How to Prevent the CFA Exam from Slowly Killing You

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By Greg Campion

My back was killing me. I never had migraine headaches before in my life, and here I was battling them on a regular basis. I even started having chest pains. Chest pains!

No, I wasn’t suffering from a terminal disease or undergoing chemotherapy, I was studying for a test—or more precisely, Level II of the CFA exam.

Yes, studying for Level II was literally killing me. I had never felt worse in my life.

As we all know, studying for CFA exams is a brutal process. Most candidates already have lives that are full of responsibilities and time commitments, including work, school, and keeping up relationships with friends and family. Adding 300 hours of studying to an already full schedule can be downright disastrous if it isn’t planned wisely in advance. 

Throughout my Level I studies, I was generally able to keep up a good performance at work, and while I was seeing friends and family a lot less often, I avoided major blowups there as well. 

But when it came to studying for Level II, it seemed like a whole new ball game. The material was more difficult, the concepts more complex, and for me, the stress level started to go through the roof. Inevitably something had to give. I was bound to drop one of these many balls that I was juggling. And that ball turned out to be my health. 

After one too many visits to the doctor, only to hear that nothing was physically wrong me—that I probably just needed to take a break—I finally decided that I needed to do things differently.

You see I had been so focused on the goal of passing Level II that I wouldn’t allow myself to come up for air. That meant working a full week at a demanding job only to come home and study the evenings and weekends away without really taking a break. You can do that for a week or two or maybe even a month, but six months? No, that’s when things start to break down. 

So to help you manage this process better than I did, I thought I’d share a few tips that ultimately helped me get things back in balance:

#1 – Sleep
I really can’t stress this one enough. Everyone is busy and adding CFA exams to the mix can make it seem like getting enough sleep is downright impossible. But it’s just so critical that you can’t ignore it. Eight hours is ideal but if you can’t swing that, at least try for seven. Get to bed early and your brain will be that much more refreshed.

Read our articles for CFA-focused sleep management:

#2 – Eating
Studying for the CFA exams is probably not the time to try a new low-carb diet or go on some crazy green juice kick, but you should at least be watching what you eat. If you consciously choose healthy foods like fruits and vegetables, your energy levels are going to be much higher than if you’re hitting up the pizza and burgers all the time.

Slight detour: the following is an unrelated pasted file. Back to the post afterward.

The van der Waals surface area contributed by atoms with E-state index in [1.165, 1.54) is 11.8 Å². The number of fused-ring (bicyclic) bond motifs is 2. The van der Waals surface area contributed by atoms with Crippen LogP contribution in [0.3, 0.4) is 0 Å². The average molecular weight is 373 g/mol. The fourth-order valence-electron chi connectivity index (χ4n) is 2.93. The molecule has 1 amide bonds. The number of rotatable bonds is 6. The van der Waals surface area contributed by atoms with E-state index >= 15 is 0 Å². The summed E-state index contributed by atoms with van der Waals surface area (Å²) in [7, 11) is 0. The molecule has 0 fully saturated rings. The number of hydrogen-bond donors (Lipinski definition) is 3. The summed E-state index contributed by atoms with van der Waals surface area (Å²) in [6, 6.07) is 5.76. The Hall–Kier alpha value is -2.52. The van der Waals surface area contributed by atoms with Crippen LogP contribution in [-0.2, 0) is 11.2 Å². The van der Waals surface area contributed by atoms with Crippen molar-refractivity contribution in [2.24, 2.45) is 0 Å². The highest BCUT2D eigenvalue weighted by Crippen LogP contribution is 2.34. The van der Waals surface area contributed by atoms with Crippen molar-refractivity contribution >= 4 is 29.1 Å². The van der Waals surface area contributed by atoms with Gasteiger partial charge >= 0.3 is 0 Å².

Read our article on the best superfoods to be having when prepping for the CFA exam:

#3 – Exercise
Again, the six months that you are studying is probably not the best time to train for an Ironman or try to become a world-champion weightlifter, but you need some kind of exercise everyday. Running, swimming, yoga… heck, even if it’s just a 15 or 20 minute walk and a little change of scenery, it can do wonders to refresh your mind. 

Read our articles on how to use exercise to make you a better CFA candidate:

#4 – Downtime
Everyone needs to recharge their batteries sometimes, even CFA candidates. So make some time to do something completely stress-free—whether it’s reading some fiction, going to the movies, or watching your favourite sports-team—you need to work this into your schedule because your body and mind need the break.

Here are several effective ways to reduce CFA stress and prevent burnout:

#5 – Family & Friend Time
It’s really hard to keep up relationships while you are in the midst of studying, so you’ve got to be creative. I always tried to go for a half-hour walk (see #3) with my wife after a long day of studying. Your family and friends can be great support during what is an extremely stressful time, so get smart about fitting them into your schedule. 

Here’s several popular articles on how to balance the CFA exams with everything else going on in your life:

#6 – Study Oasis
You need to set up your study oasis so that it is quiet, comfortable, and easily accessible. If you get any of those wrong, it can be a major source of stress.

Here are two articles to help you set up your perfect study spots:

I’m realistic. I realize that you have ten million other things to worry about. I realize that you might think you don’t have the time to focus on anything but the CFA material. But I also realize that letting your health and mental state deteriorate can make for a brutal six months of studying. 

The good news is that you don’t have to let that happen. All it takes is a little extra planning. Be smart about planning every week of your study time so that you factor in time to exercise, see friends and family, and maybe even some time to do absolutely nothing. 

Planning ahead and taking these things seriously can take at least some of the stress out what is likely to be one of the trying six months of your life. 

If reading this article makes you think even just a little bit more about paying attention to your health while studying for these exams, I’ll be one happy charterholder. Share your ideas with me in the comments below!

Greg Campion, CFA is a Wall Street veteran, financial writer, and author of the book: CFA Confidential: What It Really Takes to Become a Chartered Financial Analyst®. He lives in Charlotte, North Carolina with his family.


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